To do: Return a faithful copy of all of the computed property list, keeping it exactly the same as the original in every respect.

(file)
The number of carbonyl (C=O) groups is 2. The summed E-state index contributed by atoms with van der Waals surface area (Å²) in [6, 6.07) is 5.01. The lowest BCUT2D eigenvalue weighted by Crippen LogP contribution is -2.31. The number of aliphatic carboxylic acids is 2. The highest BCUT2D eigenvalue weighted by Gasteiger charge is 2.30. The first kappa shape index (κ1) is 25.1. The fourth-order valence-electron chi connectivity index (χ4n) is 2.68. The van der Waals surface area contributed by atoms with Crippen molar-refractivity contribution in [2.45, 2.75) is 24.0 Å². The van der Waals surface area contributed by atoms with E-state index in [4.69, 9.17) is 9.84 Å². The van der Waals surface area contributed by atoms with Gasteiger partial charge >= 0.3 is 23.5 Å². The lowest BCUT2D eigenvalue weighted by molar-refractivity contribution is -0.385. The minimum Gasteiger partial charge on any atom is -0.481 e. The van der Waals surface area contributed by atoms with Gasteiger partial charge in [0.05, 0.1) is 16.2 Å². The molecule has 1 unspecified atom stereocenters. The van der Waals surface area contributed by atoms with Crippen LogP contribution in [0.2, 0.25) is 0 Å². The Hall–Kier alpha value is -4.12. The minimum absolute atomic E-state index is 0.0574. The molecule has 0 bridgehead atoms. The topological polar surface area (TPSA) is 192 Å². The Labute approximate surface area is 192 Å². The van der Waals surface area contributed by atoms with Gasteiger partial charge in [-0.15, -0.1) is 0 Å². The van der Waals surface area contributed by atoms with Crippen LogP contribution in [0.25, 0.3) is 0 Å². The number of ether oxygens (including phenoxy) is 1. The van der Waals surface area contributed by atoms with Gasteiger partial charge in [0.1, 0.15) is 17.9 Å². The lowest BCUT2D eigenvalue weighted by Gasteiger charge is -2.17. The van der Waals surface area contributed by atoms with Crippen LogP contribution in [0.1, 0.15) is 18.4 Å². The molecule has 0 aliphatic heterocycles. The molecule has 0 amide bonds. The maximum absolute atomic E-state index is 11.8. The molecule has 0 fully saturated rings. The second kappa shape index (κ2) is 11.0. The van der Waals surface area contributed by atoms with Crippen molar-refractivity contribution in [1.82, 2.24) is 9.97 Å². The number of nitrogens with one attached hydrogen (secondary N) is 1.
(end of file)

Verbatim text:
The number of carbonyl (C=O) groups is 2. The summed E-state index contributed by atoms with van der Waals surface area (Å²) in [6, 6.07) is 5.01. The lowest BCUT2D eigenvalue weighted by Crippen LogP contribution is -2.31. The number of aliphatic carboxylic acids is 2. The highest BCUT2D eigenvalue weighted by Gasteiger charge is 2.30. The first kappa shape index (κ1) is 25.1. The fourth-order valence-electron chi connectivity index (χ4n) is 2.68. The van der Waals surface area contributed by atoms with Crippen molar-refractivity contribution in [2.45, 2.75) is 24.0 Å². The van der Waals surface area contributed by atoms with E-state index in [4.69, 9.17) is 9.84 Å². The van der Waals surface area contributed by atoms with Gasteiger partial charge >= 0.3 is 23.5 Å². The lowest BCUT2D eigenvalue weighted by molar-refractivity contribution is -0.385. The minimum Gasteiger partial charge on any atom is -0.481 e. The van der Waals surface area contributed by atoms with Gasteiger partial charge in [0.05, 0.1) is 16.2 Å². The molecule has 1 unspecified atom stereocenters. The van der Waals surface area contributed by atoms with Crippen LogP contribution in [0.2, 0.25) is 0 Å². The Hall–Kier alpha value is -4.12. The minimum absolute atomic E-state index is 0.0574. The molecule has 0 bridgehead atoms. The topological polar surface area (TPSA) is 192 Å². The Labute approximate surface area is 192 Å². The van der Waals surface area contributed by atoms with Gasteiger partial charge in [-0.15, -0.1) is 0 Å². The van der Waals surface area contributed by atoms with Crippen LogP contribution in [0.25, 0.3) is 0 Å². The number of ether oxygens (including phenoxy) is 1. The van der Waals surface area contributed by atoms with Gasteiger partial charge in [0.1, 0.15) is 17.9 Å². The lowest BCUT2D eigenvalue weighted by Gasteiger charge is -2.17. The van der Waals surface area contributed by atoms with Crippen LogP contribution in [0.1, 0.15) is 18.4 Å². The molecule has 0 aliphatic heterocycles. The molecule has 0 amide bonds. The maximum absolute atomic E-state index is 11.8. The molecule has 0 fully saturated rings. The second kappa shape index (κ2) is 11.0. The van der Waals surface area contributed by atoms with Crippen molar-refractivity contribution in [1.82, 2.24) is 9.97 Å². The number of nitrogens with one attached hydrogen (secondary N) is 1.